[WORLD CUP RETRO: 2006]
Want to be a World Cup expert and impress your friends with your knowledge of the 2006 World Cup? Here are five names to have at your
fingertips about the 18th World Cup, hosted by Germany and won by Italy. Angela Merkel.
“A Time to Make Friends” was the official slogan of a World Cup in
which Germany would have a chance to show it’s a “hospitable, joyful and modern nation bursting with ideas,” said Chancellor Angela Merkel. Coach Jurgen Klinsmann called it a chance
to “redefine, re-brand Germany … as friendly, open relaxed.” While previous big tournament hosts discouraged ticketless fans to come, the Germans welcomed all and set up big-screen
Fan Fests that drew 16 million cumulatively throughout the tournament, making it the “best World Cup of all times,” according to FIFA President Sepp Blatter. Graham Poll.
English referee Graham Poll miscounted and handed out three
yellow cards to Croatia's Josep Simunic against Australia. The referee with the most difficult assigment, however, was referee Valentin Ivanov for the game between Portugal and the Netherlands, which
started the clash trying to disable Cristiano Ronaldo. After 90 minutes Ivanov handed out 16 yellow cards and four reds in what became known as the Battle of Nuremberg. All cards to both teams were
totally justified. Previous Editions of "Five Names"
: Uruguay 1930
| Italy 1934
| France 1938
| Brazil 1950
| Sweden 1958
| Chile 1962
| England 1966
| West Germany 1974
| Argentina 1978
| Spain 1982
| Italy 1990
| USA 1994
| France 1998
| Japan/South Korea 2002 Clint Dempsey.
The Bruce Arena-coached USA
disappointed, finishing last in its group with its only silver lining being able to say it tied the eventual champion, Italy, 1-1. The U.S. goal was an own goal by Cristian Zaccardo before the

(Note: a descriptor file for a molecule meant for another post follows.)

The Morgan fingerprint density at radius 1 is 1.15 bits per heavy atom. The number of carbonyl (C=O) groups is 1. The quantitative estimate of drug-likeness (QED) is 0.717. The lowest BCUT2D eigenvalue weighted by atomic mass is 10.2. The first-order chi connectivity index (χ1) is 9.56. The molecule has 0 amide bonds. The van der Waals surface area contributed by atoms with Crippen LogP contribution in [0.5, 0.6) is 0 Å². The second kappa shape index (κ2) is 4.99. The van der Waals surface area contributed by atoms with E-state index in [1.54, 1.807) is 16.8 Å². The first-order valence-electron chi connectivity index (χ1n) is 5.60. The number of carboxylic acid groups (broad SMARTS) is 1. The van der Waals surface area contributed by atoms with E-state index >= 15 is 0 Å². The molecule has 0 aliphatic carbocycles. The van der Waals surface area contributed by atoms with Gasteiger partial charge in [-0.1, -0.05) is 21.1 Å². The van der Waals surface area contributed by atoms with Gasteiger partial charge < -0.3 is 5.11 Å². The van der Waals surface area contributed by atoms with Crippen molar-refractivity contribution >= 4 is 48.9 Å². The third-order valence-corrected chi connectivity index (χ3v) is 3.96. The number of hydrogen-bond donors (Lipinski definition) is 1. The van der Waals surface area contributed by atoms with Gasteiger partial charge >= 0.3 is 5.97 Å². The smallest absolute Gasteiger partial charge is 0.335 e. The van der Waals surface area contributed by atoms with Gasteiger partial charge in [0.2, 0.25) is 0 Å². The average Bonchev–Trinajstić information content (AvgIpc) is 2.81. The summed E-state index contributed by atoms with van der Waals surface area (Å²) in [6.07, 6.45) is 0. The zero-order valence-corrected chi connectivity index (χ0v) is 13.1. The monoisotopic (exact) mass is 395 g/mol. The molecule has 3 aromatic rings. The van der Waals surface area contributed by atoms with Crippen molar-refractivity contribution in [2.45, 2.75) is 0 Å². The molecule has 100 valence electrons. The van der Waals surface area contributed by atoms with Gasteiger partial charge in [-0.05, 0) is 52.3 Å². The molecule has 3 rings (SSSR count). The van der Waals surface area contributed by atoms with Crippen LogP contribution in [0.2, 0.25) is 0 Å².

Italians had Daniele De Rossi sent off and red cards were shown to the USA’s Eddie Pope and Pablo Mastroeni. Clint Dempsey was the only American to hit the net, in a 2-1 loss to the Ghana that
sent the USA home. Jurgen Klinsmann.
The German national
team hit a nadir when eliminated in the first round of Euro 2004 and Michael Ballack was its only field player who could be considered world class. Jurgen Klinsmann, who won the 1990 World Cup as a
player with West Germany, was living in California, since 1998, when the DFB put its faith in a man who had never coached. The team played attack-minded soccer, was the highest scoring of the
tournament, and so pleased the fans that its third-place finish was celebrated as if the Germans had won it all. Klinsmann stepped down immediately after the tournament and returned to the USA while
the team’s run was depicted in the documentary, “Sommermaerchen” (“Summer Fairytale”). Marco Materazzi.
Italy downed Germany in the semis and France beat Portugal to set up an all-Mediterranean final. The Italians
arrived in Germany in the wake of a Serie A game-fixing scandal and Italian Prime Minister Romano Prodi made the case that the Azzurri “represent the positive of our people: fortitude,
creativity and talent.” All 20 of Italy’s field players saw action. They scored 12 goals -- by 10 different players -- second only to Germany. The Italians conceded just two goals,
committed the fewest fouls while suffering the most. France tied Switzerland and South Korea but its run to the final was highlighted by 33-year-old Zinedine Zidane’s domination in a 1-0 win
over Brazil in the round of 16. But Zidane ruined it for Les Bleus when he was ejected for head-butting Marco Materazzi in the final and getting red-carded for the off-the-ball incident. Fans in
Berlin’s Olympic Stadium, unaware of why Zidane was ejected, booed Italy as it lifted its fourth World Cup following a shootout win to settle the 1-1 tie. Amazingly, Zidane was named
FIFA’s Golden Ball winner, an honor that should have gone to Italian defender Fabio Cannavaro. The head-butt: